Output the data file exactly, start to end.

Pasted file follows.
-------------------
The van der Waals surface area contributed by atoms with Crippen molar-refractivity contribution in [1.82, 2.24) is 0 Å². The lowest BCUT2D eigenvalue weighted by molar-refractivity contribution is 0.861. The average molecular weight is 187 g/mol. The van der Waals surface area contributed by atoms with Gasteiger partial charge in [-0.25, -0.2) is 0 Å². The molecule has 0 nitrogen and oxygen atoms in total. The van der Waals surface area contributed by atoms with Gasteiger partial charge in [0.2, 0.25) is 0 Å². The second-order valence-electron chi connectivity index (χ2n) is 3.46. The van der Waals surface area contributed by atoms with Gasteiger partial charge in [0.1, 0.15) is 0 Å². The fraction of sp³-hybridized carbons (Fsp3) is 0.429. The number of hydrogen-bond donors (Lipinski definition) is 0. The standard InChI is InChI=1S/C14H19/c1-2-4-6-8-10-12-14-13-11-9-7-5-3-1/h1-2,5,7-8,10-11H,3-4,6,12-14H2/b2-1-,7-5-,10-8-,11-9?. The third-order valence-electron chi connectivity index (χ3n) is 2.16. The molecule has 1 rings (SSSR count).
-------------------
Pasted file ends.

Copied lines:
The van der Waals surface area contributed by atoms with Crippen molar-refractivity contribution in [1.82, 2.24) is 0 Å². The lowest BCUT2D eigenvalue weighted by molar-refractivity contribution is 0.861. The average molecular weight is 187 g/mol. The van der Waals surface area contributed by atoms with Gasteiger partial charge in [-0.25, -0.2) is 0 Å². The molecule has 0 nitrogen and oxygen atoms in total. The van der Waals surface area contributed by atoms with Gasteiger partial charge in [0.2, 0.25) is 0 Å². The second-order valence-electron chi connectivity index (χ2n) is 3.46. The van der Waals surface area contributed by atoms with Gasteiger partial charge in [0.1, 0.15) is 0 Å². The fraction of sp³-hybridized carbons (Fsp3) is 0.429. The number of hydrogen-bond donors (Lipinski definition) is 0. The standard InChI is InChI=1S/C14H19/c1-2-4-6-8-10-12-14-13-11-9-7-5-3-1/h1-2,5,7-8,10-11H,3-4,6,12-14H2/b2-1-,7-5-,10-8-,11-9?. The third-order valence-electron chi connectivity index (χ3n) is 2.16. The molecule has 1 rings (SSSR count).